Here is a list of UMSL-connected centers that support mental and behavioral health:

  • The Center for Trauma Recovery is a multi-disciplinary center whose purpose is to foster research, graduate and undergraduate education and service in the areas of trauma and victimization.
  • Children’s Advocacy Services of Greater St. Louis is a university-based, multidisciplinary center that provides high-quality trauma-focused services to youth, families and the community. It promotes resiliency, physical safety, and emotional stability through comprehensive research, forensic and clinical services, and educational and advocacy programming.
  • The Community Psychological Service is a not-for-profit outpatient mental health center established to provide psychological services to residents of the St. Louis metropolitan area. It provides high quality, affordable counseling and evaluation services to adults, couples, children and families. The center is based at Stadler Hall and is affiliated with the Center for Behavioral Health, which has offices in West St. Louis County and in Franklin County.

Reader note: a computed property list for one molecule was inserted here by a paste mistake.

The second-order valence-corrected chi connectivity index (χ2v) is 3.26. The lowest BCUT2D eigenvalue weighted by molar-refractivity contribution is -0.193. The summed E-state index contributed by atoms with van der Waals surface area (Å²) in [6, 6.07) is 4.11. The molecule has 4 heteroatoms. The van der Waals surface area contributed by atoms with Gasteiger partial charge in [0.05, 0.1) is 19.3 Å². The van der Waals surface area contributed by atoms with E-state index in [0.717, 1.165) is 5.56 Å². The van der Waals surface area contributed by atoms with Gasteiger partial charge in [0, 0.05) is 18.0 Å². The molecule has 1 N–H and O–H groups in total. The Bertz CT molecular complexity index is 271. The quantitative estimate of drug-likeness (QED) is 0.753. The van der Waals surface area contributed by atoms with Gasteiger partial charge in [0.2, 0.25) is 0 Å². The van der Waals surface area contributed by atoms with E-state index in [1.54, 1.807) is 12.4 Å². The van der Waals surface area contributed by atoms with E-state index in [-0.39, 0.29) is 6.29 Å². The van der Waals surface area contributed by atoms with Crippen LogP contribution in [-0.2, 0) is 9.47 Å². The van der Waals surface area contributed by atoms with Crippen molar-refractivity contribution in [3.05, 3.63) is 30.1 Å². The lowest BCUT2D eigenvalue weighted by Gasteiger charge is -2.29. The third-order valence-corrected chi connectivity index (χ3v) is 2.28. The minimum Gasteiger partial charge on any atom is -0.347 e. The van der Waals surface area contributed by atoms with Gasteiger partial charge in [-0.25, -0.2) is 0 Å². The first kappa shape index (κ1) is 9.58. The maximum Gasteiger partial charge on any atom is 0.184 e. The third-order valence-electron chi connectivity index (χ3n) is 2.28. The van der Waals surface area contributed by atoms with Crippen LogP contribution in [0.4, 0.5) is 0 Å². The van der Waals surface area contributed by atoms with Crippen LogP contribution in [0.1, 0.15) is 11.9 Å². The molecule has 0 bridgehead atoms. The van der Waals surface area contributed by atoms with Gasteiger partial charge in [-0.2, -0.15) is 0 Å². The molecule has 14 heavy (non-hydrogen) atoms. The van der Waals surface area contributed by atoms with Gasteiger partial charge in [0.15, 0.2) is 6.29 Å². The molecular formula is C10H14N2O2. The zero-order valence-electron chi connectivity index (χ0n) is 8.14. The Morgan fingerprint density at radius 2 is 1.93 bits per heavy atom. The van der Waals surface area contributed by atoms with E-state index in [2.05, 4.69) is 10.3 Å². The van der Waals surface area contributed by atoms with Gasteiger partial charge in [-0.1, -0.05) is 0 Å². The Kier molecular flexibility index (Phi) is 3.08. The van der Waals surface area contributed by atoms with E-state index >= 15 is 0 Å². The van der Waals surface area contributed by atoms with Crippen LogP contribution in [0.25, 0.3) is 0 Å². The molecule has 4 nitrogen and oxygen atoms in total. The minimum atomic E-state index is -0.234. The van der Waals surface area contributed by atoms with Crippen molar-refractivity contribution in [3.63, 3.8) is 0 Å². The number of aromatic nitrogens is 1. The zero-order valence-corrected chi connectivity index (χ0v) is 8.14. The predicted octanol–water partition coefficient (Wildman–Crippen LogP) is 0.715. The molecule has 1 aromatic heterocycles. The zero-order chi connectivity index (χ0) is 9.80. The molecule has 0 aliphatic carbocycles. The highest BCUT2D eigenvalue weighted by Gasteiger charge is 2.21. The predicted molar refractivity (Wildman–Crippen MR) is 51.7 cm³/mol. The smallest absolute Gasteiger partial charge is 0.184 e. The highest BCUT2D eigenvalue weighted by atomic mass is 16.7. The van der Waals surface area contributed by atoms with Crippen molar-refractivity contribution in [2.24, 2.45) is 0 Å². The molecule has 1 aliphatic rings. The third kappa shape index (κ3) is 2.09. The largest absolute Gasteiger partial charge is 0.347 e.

• Counseling Services assists students, staff and faculty to define and accomplish their personal and academic goals through counseling, consultation, educational outreach programs, teaching and training. It has tailors services to the needs of a culturally diverse campus population.
  • The Counseling and Social Advocacy Center assists individuals, couples and families in need of counseling services with affordable counseling provided by professional counselors and graduate counseling students. The center is operated through the Counseling Program in UMSL’s College of Education.
  • The Missouri Institute of Mental Health partners with governmental agencies, human service organizations and research teams in an effort to improve lives through the promotion of mental health via research, evaluation, professional training, program development and community outreach.